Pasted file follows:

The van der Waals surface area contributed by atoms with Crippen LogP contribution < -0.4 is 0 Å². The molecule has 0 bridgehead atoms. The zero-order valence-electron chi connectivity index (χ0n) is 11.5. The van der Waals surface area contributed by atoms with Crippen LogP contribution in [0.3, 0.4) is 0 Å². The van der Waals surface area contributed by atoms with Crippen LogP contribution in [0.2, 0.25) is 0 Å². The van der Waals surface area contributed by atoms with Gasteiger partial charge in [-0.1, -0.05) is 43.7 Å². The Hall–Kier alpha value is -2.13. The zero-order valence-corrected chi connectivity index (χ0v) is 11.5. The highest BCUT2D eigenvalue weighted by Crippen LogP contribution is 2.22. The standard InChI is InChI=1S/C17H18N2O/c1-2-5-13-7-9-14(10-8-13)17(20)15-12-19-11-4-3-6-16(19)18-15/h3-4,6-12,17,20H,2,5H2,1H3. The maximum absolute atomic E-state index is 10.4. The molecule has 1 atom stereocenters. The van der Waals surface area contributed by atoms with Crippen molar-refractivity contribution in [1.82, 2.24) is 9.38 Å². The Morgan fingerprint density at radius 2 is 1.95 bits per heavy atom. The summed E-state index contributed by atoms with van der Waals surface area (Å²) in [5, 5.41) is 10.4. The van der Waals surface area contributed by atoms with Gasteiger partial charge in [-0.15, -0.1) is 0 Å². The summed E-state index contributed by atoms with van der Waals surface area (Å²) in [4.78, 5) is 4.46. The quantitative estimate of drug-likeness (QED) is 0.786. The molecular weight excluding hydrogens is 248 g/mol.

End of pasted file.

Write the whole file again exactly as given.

The van der Waals surface area contributed by atoms with Crippen LogP contribution < -0.4 is 0 Å². The molecule has 0 bridgehead atoms. The zero-order valence-electron chi connectivity index (χ0n) is 11.5. The van der Waals surface area contributed by atoms with Crippen LogP contribution in [0.3, 0.4) is 0 Å². The van der Waals surface area contributed by atoms with Crippen LogP contribution in [0.2, 0.25) is 0 Å². The van der Waals surface area contributed by atoms with Gasteiger partial charge in [-0.1, -0.05) is 43.7 Å². The Hall–Kier alpha value is -2.13. The zero-order valence-corrected chi connectivity index (χ0v) is 11.5. The highest BCUT2D eigenvalue weighted by Crippen LogP contribution is 2.22. The standard InChI is InChI=1S/C17H18N2O/c1-2-5-13-7-9-14(10-8-13)17(20)15-12-19-11-4-3-6-16(19)18-15/h3-4,6-12,17,20H,2,5H2,1H3. The maximum absolute atomic E-state index is 10.4. The molecule has 1 atom stereocenters. The van der Waals surface area contributed by atoms with Crippen molar-refractivity contribution in [1.82, 2.24) is 9.38 Å². The Morgan fingerprint density at radius 2 is 1.95 bits per heavy atom. The summed E-state index contributed by atoms with van der Waals surface area (Å²) in [5, 5.41) is 10.4. The van der Waals surface area contributed by atoms with Gasteiger partial charge in [-0.15, -0.1) is 0 Å². The summed E-state index contributed by atoms with van der Waals surface area (Å²) in [4.78, 5) is 4.46. The quantitative estimate of drug-likeness (QED) is 0.786. The molecular weight excluding hydrogens is 248 g/mol.